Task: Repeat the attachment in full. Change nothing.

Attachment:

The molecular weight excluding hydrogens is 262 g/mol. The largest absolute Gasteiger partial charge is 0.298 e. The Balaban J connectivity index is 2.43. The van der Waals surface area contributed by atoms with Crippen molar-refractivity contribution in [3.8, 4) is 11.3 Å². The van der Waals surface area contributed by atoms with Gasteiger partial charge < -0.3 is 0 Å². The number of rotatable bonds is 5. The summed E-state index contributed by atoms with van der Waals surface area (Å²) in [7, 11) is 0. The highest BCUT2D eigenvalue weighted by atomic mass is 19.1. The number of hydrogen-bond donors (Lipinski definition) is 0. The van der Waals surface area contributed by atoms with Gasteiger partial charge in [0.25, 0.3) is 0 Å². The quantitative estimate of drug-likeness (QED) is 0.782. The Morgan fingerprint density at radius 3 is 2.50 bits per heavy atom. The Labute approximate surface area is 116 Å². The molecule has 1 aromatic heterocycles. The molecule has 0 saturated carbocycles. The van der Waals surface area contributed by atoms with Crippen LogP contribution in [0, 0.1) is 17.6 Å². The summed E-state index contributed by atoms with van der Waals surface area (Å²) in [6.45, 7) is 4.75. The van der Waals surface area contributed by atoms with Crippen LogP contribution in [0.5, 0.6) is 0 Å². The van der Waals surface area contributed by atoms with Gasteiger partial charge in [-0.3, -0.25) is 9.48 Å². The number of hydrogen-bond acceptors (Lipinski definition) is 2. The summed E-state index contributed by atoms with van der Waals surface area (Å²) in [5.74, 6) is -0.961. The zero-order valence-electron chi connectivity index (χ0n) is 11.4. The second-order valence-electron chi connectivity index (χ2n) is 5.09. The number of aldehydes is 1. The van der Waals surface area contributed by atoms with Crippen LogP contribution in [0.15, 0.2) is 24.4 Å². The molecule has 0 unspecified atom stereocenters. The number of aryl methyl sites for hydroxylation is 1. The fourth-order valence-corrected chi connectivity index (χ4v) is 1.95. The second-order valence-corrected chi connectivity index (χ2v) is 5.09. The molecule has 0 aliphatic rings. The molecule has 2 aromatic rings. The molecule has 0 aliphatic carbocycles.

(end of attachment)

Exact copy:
The molecular weight excluding hydrogens is 262 g/mol. The largest absolute Gasteiger partial charge is 0.298 e. The Balaban J connectivity index is 2.43. The van der Waals surface area contributed by atoms with Crippen molar-refractivity contribution in [3.8, 4) is 11.3 Å². The van der Waals surface area contributed by atoms with Gasteiger partial charge < -0.3 is 0 Å². The number of rotatable bonds is 5. The summed E-state index contributed by atoms with van der Waals surface area (Å²) in [7, 11) is 0. The highest BCUT2D eigenvalue weighted by atomic mass is 19.1. The number of hydrogen-bond donors (Lipinski definition) is 0. The van der Waals surface area contributed by atoms with Gasteiger partial charge in [0.25, 0.3) is 0 Å². The quantitative estimate of drug-likeness (QED) is 0.782. The Morgan fingerprint density at radius 3 is 2.50 bits per heavy atom. The Labute approximate surface area is 116 Å². The molecule has 1 aromatic heterocycles. The molecule has 0 saturated carbocycles. The van der Waals surface area contributed by atoms with Crippen LogP contribution in [0, 0.1) is 17.6 Å². The summed E-state index contributed by atoms with van der Waals surface area (Å²) in [6.45, 7) is 4.75. The van der Waals surface area contributed by atoms with Crippen LogP contribution in [0.5, 0.6) is 0 Å². The van der Waals surface area contributed by atoms with Gasteiger partial charge in [-0.3, -0.25) is 9.48 Å². The number of hydrogen-bond acceptors (Lipinski definition) is 2. The summed E-state index contributed by atoms with van der Waals surface area (Å²) in [5.74, 6) is -0.961. The zero-order valence-electron chi connectivity index (χ0n) is 11.4. The second-order valence-electron chi connectivity index (χ2n) is 5.09. The number of aldehydes is 1. The van der Waals surface area contributed by atoms with Crippen LogP contribution in [0.15, 0.2) is 24.4 Å². The molecule has 0 unspecified atom stereocenters. The number of aryl methyl sites for hydroxylation is 1. The fourth-order valence-corrected chi connectivity index (χ4v) is 1.95. The second-order valence-corrected chi connectivity index (χ2v) is 5.09. The molecule has 0 aliphatic rings. The molecule has 2 aromatic rings. The molecule has 0 aliphatic carbocycles.